had played sad havoc with his constitution. He came down on one of
the Skagway-Victoria liners to this
city, and exchanged to the City of
Puebla for the remaining stage of
his journey home. At San Francisco the most superficial examination was sufficient to convince the officials that he was in about the last
stage of consumption, and he was
peremptorily refused admission and
ordered returned here.
The returning steamship "dumped
him" at the outer wharf, penniless,
and almost dying.
There was nothing for the humanity of British institutions to do but
to care for the hapless waif refused
the right to die in the land of his
choice and citizenship.
Langgren is now at the Victoria
Isolation Hospital, provided with a
comfortable bed, nourishing and sufficient food and competent medical
attendance—all of which is paid for
by the citizens of Victoria, upon
whom the consumptive has no manner or shadow of claim. Furthermore it is obvious that he will be a
perpetual charge during his remaining days, although, poor fellow, they
will probably be few.
And Langgren's case is but one of
many, in which the sharper legislation of the neighbor states, or more
vigorous enforcement, succeeds in
throwing pauper charges upon easygoing Victoria.
It becomes a matter of live concern to consider whether, in the interest of the public pocket as well
as the public health, British Columbia should not enact as drastic laws
as California—and enforce them with
the same severity.
—Doing Good Work:
Even before its arrival at St.
Louis, the Fifth Regiment Band appears to be doing excellent advertising for the city of Victoria. Colorado and other papers just to hand
contain goodly half and quarter column notices, in all of which Baud-
master Finn, or the band as a whole,
receives credit for pointing the seekers for truth to the glorious fact
that this is the prettiest nnd most
attractive city on the Pacific coast.
It pays to pack yonr pantry with
Price's Pnre Preserves. His Peaches,
Pears, Plnms and Pickles are priceless.  Purity is personified in them.
Ladies fine kid gloves, all the latest
shades, every pair guaranteed; entire new stock.
—Bakers Beware!
Complaint has been made to the
city council that more thnn one Victoria bakery persists in giving its
patrons light-weight bread. The police are now looking into the truth
of the assertion, and it is safe to
conclude thnt if any lonves nre produced in evidence to be labelled Exhibit "A," they will be of the exceedingly stale variety.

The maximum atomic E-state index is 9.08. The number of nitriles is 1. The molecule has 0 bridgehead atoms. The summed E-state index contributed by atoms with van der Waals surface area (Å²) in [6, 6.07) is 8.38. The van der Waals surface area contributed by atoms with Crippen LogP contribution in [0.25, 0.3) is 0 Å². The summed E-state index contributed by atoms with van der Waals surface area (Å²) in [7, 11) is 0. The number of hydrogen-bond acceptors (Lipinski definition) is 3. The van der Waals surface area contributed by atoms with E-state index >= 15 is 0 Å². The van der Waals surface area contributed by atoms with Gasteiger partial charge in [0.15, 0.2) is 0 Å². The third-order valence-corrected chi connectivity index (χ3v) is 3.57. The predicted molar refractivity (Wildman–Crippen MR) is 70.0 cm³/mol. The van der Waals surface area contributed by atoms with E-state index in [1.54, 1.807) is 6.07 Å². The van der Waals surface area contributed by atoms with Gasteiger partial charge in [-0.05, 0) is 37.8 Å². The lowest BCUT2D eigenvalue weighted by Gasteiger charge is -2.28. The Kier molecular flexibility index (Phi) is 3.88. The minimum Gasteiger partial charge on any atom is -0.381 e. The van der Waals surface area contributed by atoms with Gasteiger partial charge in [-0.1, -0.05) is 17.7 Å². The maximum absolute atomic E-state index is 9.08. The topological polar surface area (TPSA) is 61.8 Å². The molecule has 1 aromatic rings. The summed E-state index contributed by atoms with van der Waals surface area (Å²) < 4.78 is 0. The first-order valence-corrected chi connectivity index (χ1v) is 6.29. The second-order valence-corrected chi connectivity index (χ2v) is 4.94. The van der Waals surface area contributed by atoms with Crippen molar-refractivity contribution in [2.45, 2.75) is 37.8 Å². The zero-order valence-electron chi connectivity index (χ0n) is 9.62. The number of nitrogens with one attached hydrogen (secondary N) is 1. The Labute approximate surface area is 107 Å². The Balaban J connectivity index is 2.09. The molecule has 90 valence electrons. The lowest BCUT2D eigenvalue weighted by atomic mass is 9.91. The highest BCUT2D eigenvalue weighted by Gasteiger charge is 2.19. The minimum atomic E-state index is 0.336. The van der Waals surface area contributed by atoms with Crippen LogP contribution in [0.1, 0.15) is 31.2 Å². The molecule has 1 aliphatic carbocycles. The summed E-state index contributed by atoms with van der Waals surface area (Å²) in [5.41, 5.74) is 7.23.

Spoiled a Snap.—The storm Friday
night completely done away with the
snnp soeinl to be given by the Misses
Hartfe.—Marysville, Tenn., Record.
New Seasons—Use   Prices   Pure
Strawberry Jam.  Gold Medal Brand. 2
PROGRESS, SATURDAY, SEP. 10, 1904
WHT   PAVOR   THE   CHINESE?
It Would Seem- That the Heathen
Has the Better of It in His
Laundry Expenses.
It is a distinctly; curious thing that
it should be so, but the Chinaman
apparently has much the better of
his white brother in being permitted
in Victoria to carry on his laundry
how he wills, without particular regard to sanitation with its incidental
expenses. Just why white laundries;
established by white citizens and
operated in such a way as to give
assurance against the inauguration
or spread of epidemic, should be
compelled to go to great expense in
making their premises conform to
the requirements of a strict laundry
by-law, while the Chinaman is exempt from these same obligations—
doubly necessary in his case if at all
—it passes the common comprehension to 'grasp. The matter developing so evident unfairness tn the
white men interested in the laundry
business was recently brought to the
notice of the city council in a. letter bearing the signature of Mr. T-
M. Brayshaw, the substance of which
was as follows:
"We have a grievance to bring before your honorable body in connection with the wash4ouse;s of our
city: Some nine months ago myself
and several ratepayers of this eity
established (at a very heavy costi
an up-to-date laundry for the purpose of turning out the laundry of
our city cheaply and under sanitary
conditions. The city officials whose
duty it is to carry out the provisions
of the by-law relating to laundries
saw* to it that nothing was left undone in our case in this particular,
even to the most minute points.
Still, other laundries can run along
without even being inspected by
these officials—else they would not
be allowed to carry on to the danger
of the health of our citizens. Furthermore, I notice that the Chinese
can (and do) shift from one old.
tumbledown building to other old
shacks and carry on their laundry
work where there are no sanitary
arrangements for such . purpose,
without even asking permission, let
alone putting down ,a. cement floor
and establishing othei-. conditions required by the by-law. In some cases
the filthy, vile-smelling soapsuds
ooze out from under the sidewalks
in front of the tumble-down shacks
the Chinese occupy, to the danger of
the scores of persons passing each
day. One cannot wonder at the Isolation Hospital being well patronized all the time by typhoid and scarlet fever patients when such a state
of affairs exists in our midst. Now,